As summer rolls in finding time for blog posts gets more and more difficult. But have no fear! Great things are happening: all of my research sites are swinging into full gear and I’m visiting them all regularly; I’ve attended some great educational events including Young Agrarians‘ Agrarian Arts in the Prairie and the Agroforestry Woodlot Extension Society‘s Shelterbelt Renovation Workshop; and my personal gardens at home are looking less and less feeble! My latest wonderful learning opportunity and subject of this post was a food forestry training in British Columbia last weekend.
I took the course Food Forestry North of the 49th with Richard Walker hosted at the Clear Sky Meditation & Study Center. Clear Sky would have been worth the visit even if the training had not been happening. The facilities are lovely and the landscape is what you would expect from a retreat nestled in the mountains of British Columbia, beautiful and peaceful. The site features a prairie grass restoration area and a three-year-old food forest. Everyone associated with Clear Sky was so welcoming and embodied the organization’s mission of constantly learning and striving for enlightenment, not only in meditation, but in all aspects of life.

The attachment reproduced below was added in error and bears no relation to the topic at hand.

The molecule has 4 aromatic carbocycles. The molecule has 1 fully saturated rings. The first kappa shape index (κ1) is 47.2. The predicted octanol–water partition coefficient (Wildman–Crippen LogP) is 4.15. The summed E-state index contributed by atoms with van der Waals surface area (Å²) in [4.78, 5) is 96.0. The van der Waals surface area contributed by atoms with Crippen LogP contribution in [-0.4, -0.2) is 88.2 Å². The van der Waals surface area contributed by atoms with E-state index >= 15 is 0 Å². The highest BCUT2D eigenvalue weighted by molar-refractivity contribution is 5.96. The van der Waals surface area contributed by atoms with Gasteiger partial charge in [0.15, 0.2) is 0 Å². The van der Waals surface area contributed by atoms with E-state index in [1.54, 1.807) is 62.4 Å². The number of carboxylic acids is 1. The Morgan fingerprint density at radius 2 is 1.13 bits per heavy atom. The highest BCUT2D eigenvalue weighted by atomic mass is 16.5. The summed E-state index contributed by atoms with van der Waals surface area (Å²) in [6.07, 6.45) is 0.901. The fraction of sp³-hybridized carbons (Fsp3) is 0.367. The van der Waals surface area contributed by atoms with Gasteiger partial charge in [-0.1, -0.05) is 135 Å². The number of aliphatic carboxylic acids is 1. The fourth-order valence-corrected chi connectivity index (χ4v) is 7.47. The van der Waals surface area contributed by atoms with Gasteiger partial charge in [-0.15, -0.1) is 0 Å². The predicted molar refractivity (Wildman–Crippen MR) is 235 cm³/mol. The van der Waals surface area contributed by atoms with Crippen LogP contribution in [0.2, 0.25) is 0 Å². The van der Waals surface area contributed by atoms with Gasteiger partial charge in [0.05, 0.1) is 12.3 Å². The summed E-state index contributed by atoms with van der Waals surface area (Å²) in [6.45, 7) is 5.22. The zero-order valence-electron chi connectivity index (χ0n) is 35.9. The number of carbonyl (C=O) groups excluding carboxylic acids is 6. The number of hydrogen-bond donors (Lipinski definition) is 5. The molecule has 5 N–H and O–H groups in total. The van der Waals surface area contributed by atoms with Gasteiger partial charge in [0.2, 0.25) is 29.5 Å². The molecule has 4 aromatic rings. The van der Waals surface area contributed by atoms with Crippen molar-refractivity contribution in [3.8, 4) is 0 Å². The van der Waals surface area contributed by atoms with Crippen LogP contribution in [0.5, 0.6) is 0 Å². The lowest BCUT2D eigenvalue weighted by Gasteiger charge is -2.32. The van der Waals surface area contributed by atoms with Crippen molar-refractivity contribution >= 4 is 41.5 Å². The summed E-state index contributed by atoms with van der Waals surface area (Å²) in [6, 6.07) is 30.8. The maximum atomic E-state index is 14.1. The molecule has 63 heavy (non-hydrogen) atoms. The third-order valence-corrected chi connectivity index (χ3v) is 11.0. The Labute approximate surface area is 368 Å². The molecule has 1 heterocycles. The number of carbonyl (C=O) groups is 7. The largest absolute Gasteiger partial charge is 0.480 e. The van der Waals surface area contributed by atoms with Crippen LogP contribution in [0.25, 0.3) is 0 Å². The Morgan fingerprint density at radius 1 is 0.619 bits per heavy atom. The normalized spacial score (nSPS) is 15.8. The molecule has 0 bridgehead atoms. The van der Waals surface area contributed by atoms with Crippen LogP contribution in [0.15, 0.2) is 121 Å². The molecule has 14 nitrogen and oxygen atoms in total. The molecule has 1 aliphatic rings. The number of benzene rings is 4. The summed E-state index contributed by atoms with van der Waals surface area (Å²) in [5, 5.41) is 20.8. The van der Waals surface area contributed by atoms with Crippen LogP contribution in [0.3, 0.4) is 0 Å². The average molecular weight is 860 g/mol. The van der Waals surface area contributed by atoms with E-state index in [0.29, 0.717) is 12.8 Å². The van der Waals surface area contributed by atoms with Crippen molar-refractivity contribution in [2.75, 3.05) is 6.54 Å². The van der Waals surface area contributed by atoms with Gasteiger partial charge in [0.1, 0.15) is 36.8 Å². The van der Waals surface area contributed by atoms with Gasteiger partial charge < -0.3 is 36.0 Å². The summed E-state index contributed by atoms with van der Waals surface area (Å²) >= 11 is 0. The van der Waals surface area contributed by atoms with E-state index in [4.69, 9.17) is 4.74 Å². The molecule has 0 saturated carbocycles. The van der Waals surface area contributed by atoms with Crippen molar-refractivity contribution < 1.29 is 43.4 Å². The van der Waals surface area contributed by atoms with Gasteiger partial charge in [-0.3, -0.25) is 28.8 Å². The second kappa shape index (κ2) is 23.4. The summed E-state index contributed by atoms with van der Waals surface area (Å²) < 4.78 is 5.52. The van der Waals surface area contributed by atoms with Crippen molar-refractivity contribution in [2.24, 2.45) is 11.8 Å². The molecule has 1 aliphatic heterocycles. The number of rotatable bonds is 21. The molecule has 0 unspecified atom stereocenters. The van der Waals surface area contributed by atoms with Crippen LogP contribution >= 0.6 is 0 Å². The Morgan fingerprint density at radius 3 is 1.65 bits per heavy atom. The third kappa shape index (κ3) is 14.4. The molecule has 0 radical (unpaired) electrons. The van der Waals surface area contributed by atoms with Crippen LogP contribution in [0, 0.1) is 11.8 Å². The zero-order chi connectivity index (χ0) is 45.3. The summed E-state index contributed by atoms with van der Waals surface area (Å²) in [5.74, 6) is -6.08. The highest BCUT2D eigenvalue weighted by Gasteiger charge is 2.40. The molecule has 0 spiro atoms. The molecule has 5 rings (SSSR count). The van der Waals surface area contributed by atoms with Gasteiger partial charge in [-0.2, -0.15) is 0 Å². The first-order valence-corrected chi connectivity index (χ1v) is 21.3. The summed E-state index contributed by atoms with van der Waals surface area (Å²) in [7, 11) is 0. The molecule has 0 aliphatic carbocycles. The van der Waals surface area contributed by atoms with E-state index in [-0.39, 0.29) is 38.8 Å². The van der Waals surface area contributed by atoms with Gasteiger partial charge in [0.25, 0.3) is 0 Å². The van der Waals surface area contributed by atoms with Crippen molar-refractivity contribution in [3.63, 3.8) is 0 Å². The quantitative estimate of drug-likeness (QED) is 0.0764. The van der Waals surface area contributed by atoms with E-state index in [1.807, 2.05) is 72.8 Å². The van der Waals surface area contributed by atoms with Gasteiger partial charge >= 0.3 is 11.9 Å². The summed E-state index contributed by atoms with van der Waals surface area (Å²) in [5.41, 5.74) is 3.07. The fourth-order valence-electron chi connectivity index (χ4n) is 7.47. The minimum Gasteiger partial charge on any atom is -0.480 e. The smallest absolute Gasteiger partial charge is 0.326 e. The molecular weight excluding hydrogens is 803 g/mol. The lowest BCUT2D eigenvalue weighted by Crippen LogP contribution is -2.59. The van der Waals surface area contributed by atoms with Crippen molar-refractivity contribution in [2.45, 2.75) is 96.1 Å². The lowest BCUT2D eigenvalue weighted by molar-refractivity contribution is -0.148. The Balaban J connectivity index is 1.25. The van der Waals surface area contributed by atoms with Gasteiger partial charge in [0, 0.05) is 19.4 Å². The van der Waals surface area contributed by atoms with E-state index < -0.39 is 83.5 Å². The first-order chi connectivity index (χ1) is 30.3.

The course was excellent. Richard Walker was exceedingly knowledgeable and everyone at the training brought insight to the discussion. The course covered food forest basics and applications; site assessment and design; brix testing sugar content in produce; lots about soil and composting; and tree care. I was exceedingly excited to learn more about tree pruning and grafting. Grafting is when you take a branch from a tree that bares fruit you like, and attach that branch to another tree so that the 2nd tree also produces the yummy fruit. You might do this if your 2nd tree has a stronger rootstock or unfavorable fruit. It’s a bit of a Frankenstein process, but with trees it makes sense and, I promise, it isn’t gruesome at all. I always thought grafting was a highly technical processes, but I was happy to find the basic procedure very simple. I feel so fortunate to have so many opportunities in my life to be re-inspired in my field, and constantly learning. This course reminded me how much I love the outdoors, working with trees, and creative nature-based design.
On the six hour drive back home, my travel buddy and I stopped at the historic landmark Frank Slide also known as Canada’s deadliest rockslide. This is the site of a terrible rockslide that destroyed a small mining town in 1903. The expanse of the rock field was daunting. The highway goes right through the middle, and one can only image the machinery needed to clear the path for the road. The site leaves you in awe of the power and unpredictability of nature. It’s also quite pretty despite the tragedy.
Many thanks to Fulbright Canada for funding this latest adventure. I feel so fortunate to able to take advantage of their professional development program for current students to visit areas of Canada outside of their region and find more opportunities to learn and grow in their fields.